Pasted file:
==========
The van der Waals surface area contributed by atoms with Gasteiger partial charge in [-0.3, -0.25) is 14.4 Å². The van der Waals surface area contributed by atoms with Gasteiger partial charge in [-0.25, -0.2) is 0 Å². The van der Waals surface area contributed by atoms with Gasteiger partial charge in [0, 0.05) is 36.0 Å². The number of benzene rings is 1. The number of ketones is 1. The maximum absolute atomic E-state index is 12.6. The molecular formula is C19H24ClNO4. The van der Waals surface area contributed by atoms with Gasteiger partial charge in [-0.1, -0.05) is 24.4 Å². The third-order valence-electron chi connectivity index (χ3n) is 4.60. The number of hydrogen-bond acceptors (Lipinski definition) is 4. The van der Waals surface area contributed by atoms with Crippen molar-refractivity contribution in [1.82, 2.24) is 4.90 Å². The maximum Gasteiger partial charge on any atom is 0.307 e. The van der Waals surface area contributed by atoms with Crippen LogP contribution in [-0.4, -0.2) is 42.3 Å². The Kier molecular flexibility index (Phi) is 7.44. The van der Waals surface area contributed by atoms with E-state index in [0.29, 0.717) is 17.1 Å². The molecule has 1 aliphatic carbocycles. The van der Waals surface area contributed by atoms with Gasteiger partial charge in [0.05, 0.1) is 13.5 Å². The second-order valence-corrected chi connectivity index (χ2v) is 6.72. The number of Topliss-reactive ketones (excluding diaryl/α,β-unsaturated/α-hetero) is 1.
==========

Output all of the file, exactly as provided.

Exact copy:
The van der Waals surface area contributed by atoms with Gasteiger partial charge in [-0.3, -0.25) is 14.4 Å². The van der Waals surface area contributed by atoms with Gasteiger partial charge in [-0.25, -0.2) is 0 Å². The van der Waals surface area contributed by atoms with Gasteiger partial charge in [0, 0.05) is 36.0 Å². The number of benzene rings is 1. The number of ketones is 1. The maximum absolute atomic E-state index is 12.6. The molecular formula is C19H24ClNO4. The van der Waals surface area contributed by atoms with Gasteiger partial charge in [-0.1, -0.05) is 24.4 Å². The third-order valence-electron chi connectivity index (χ3n) is 4.60. The number of hydrogen-bond acceptors (Lipinski definition) is 4. The van der Waals surface area contributed by atoms with Crippen molar-refractivity contribution in [1.82, 2.24) is 4.90 Å². The maximum Gasteiger partial charge on any atom is 0.307 e. The van der Waals surface area contributed by atoms with Crippen LogP contribution in [-0.4, -0.2) is 42.3 Å². The Kier molecular flexibility index (Phi) is 7.44. The van der Waals surface area contributed by atoms with E-state index in [0.29, 0.717) is 17.1 Å². The molecule has 1 aliphatic carbocycles. The van der Waals surface area contributed by atoms with Gasteiger partial charge in [0.05, 0.1) is 13.5 Å². The second-order valence-corrected chi connectivity index (χ2v) is 6.72. The number of Topliss-reactive ketones (excluding diaryl/α,β-unsaturated/α-hetero) is 1.